Earl’s Court Mews


Our clients – a renowned English legal professional and an Italian artist – had purchased a run-down mews house with an ugly 1970s refurbishment that sat awkwardly at the end of an otherwise very attractive Victorian mews featuring a listed arch at the entrance.

Their objective was to entirely strip out the interior and all of its outdated design, completely rearrange the layout of the floors, add a basement extension and redecorate the façade to make it more fitting to its surroundings.

With their three children off to uni, they wanted this new space to be a pristine, almost gallery-like showcase of unique and bespoke interior design features with a very strong Italian influence. To achieve harmony between all elements, we were hired for both architectural and interior design.


You might think that making such a substantial improvement to the site would have been welcomed, but instead this proved to be one of our most contentious planning battles yet due to some fierce and organised neighbour objections.

Luckily, we managed to successfully fight for a highly ambitious project that straddled the line between new build and renovation, with every floor removed and rebuilt, a full plan basement dug out and the façade rebuilt at a higher quality while maintaining the original shape.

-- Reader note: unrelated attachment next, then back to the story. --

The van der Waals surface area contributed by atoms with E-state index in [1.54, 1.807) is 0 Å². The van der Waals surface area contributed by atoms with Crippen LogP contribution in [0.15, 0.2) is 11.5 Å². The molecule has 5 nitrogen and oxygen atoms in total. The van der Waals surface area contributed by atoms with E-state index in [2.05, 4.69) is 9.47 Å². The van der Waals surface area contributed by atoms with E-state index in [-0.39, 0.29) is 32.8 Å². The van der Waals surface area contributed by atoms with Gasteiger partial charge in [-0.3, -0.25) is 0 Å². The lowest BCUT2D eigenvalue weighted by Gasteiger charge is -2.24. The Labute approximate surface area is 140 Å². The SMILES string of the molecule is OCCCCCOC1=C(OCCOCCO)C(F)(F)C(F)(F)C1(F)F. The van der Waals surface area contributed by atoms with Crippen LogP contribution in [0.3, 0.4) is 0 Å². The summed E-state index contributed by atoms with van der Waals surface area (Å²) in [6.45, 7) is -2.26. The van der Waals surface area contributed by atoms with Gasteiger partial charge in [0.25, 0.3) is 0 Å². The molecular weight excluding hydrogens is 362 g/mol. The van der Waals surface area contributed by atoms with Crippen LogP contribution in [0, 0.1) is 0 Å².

After planning, the biggest challenge was site logistics. Restrictions on how we could bring materials onto the site and remove waste meant relying on a tiny lorry and lots of manual labour to keep things moving, made even more difficult by the narrow space of the mews.


Though we had the freedom of a complete interior rebuild, the unusual shape of the site meant that no two floors or rooms had the same shape. Each required a new approach and bespoke materials to squeeze the most out of the space, becoming multiple mini-projects within the larger project.

Starting in the basement, we built a guest bedroom, a music room and a spa featuring a steam room, power shower and Bikram yoga wall. The star of the show is a stained Mirano glass panel above the spa that lights up from behind to create the illusion of a window.

Walk up the bespoke timber staircase with its water-cut glass balustrade and you enter the open plan living and kitchen space, dominated by a bespoke gas fireplace featuring a Nero Marquina marble plinth and a polished plaster chimney breast with a pattern inspired by a volcanic eruption in Norway.

The kitchen area is washed with light from a rear opaque window, roof lights, gallery-style adjustable track lights and a single spotlight whose sole purpose is to illuminate and reveal the texture of the sink sculpted from a solid block of American granite.

As our clients love to cook (and insisted on both induction and gas on their stainless steel kitchen island) we separated the kitchen and living portions of the open plan space with sliding Crittal doors that wouldn’t obstruct the view or the light but would prevent unwanted smells filling the entire house.

On the first floor are the three children’s bedrooms – one of which features a split-level layout with a mezzanine – while the master suite takes up the entire top floor with a balcony overlooking the mews and a dark, cave-inspired master bathroom with a black, polished plaster sink with rose gold accents which glimmer like fire when they catch the light.


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